These findings are underscored further by emerging insights from cancer cell studies. Both the HSF1- and UPRER-mediated stress signalling pathways are utilized by cancer cells to cell-non-autonomously advance neoplastic growth [38,39]. Although it is well known that cancer cells relay micro-environmental stresses to clinically normal cells, the recent realization that HSF1 activity and UPR signalling can be regulated in a cell-non-autonomous manner gives these observations in tumour biology particular importance, as they might provide clues for intercellular signalling mechanisms that regulate proteostasis in an organism.

Cancer and cell-non-autonomous regulation of HSF1

The ability of cancer cells to proliferate and induce metastasis depends on their ability to reprogramme clinically healthy stromal cells, which are naturally present in the tumour microenvironment, such as cancer-associated fibroblasts. Activated stroma cells in this microenvironment express and secrete TGF-β (transforming growth factor β) and SDF-1 (stromal D factor 1), which allows for intercellular communication with cancer cells. Quite strikingly, the expression of these secretory factors is achieved in an HSF1-dependent manner as SDF-1 harbours an HSE bound by HSF1 [38]. Following secretion of SDF-1 and TGF-β, HSF1 is subsequently activated in neighbouring cancer cells where it drives the expression of genes that facilitate adhesion, migration and extracellular matrix organization, i.e. factors that further promote tumour growth [38] (Figure 3A). These diverse cancer-related HSF1 transcriptional programmes were uncovered relatively recently by the Lindquist laboratory [38,40] and notably demonstrate the range of HSF1 target genes, which not only include the traditionally known heat-shock genes, but a remarkably large fraction of target genes required for transcellular communication between stroma and cancer cells [38,40].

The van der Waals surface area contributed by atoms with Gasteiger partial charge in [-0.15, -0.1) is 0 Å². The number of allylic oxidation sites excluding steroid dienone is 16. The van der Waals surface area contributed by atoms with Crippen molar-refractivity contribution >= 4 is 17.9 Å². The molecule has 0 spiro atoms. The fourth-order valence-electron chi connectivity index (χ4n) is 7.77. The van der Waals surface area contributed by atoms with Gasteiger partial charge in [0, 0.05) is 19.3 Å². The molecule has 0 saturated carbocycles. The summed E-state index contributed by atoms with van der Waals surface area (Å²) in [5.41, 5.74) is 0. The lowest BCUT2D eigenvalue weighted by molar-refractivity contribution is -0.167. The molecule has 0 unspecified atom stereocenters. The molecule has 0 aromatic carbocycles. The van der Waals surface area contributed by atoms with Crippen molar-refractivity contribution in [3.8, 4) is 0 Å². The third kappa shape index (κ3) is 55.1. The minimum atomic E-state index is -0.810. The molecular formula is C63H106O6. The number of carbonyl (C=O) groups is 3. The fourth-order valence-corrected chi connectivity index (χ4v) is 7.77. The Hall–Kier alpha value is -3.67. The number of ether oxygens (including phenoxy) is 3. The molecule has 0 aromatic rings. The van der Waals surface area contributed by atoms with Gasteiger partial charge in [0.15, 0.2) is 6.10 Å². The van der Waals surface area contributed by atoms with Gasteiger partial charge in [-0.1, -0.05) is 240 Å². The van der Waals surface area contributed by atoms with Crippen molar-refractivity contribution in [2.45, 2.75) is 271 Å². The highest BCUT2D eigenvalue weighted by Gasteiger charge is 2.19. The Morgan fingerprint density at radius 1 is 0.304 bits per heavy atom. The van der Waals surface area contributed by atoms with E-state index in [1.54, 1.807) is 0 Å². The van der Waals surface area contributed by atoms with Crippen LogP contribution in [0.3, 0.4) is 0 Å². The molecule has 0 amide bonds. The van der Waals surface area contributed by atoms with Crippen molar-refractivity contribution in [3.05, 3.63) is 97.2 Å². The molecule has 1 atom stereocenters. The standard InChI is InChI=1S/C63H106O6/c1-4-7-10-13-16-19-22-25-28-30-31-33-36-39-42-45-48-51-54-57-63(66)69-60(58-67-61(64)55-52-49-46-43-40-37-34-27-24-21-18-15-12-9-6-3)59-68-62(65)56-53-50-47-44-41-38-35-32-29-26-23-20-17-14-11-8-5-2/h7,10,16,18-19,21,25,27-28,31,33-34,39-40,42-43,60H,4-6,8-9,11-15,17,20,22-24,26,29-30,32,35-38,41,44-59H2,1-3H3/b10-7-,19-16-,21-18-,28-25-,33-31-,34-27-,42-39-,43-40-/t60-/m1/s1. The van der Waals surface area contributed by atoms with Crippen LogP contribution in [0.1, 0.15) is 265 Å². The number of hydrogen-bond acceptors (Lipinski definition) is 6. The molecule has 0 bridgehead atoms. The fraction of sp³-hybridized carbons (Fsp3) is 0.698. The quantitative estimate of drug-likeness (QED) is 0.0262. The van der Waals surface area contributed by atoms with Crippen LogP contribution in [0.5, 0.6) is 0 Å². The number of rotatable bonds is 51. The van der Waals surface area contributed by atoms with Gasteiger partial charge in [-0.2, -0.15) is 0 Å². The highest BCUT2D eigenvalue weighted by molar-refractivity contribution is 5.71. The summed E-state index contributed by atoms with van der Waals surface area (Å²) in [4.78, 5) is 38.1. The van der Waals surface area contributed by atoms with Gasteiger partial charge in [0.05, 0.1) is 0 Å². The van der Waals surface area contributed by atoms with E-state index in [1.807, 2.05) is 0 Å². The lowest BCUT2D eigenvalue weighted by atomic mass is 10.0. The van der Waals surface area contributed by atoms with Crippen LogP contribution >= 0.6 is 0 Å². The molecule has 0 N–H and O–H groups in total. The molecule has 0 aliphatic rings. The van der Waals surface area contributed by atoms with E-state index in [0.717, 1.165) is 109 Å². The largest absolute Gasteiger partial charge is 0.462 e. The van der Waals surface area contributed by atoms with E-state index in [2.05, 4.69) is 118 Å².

Cell-non-autonomous regulation of stress signalling pathways in cancer cells

Figure 3
Cell-non-autonomous regulation of stress signalling pathways in cancer cells

(A) Cell-non-autonomous activation of HSF1 in cancer cells. Cancer-associated fibroblasts within the tumour microenvironment express and release SDF-1 and TGF-β in an HSF1-dependent manner. This activates an HSF1 transcriptional programme in tumour cells that further promotes tumour cell growth. (B) TERS in cancer. Activation of the UPRER in cancer cells leads to the secretion of factors that activate the UPR in receiving myeloid cells (macrophages and DCs).

Figure 3
Cell-non-autonomous regulation of stress signalling pathways in cancer cells

(A) Cell-non-autonomous activation of HSF1 in cancer cells. Cancer-associated fibroblasts within the tumour microenvironment express and release SDF-1 and TGF-β in an HSF1-dependent manner. This activates an HSF1 transcriptional programme in tumour cells that further promotes tumour cell growth. (B) TERS in cancer. Activation of the UPRER in cancer cells leads to the secretion of factors that activate the UPR in receiving myeloid cells (macrophages and DCs).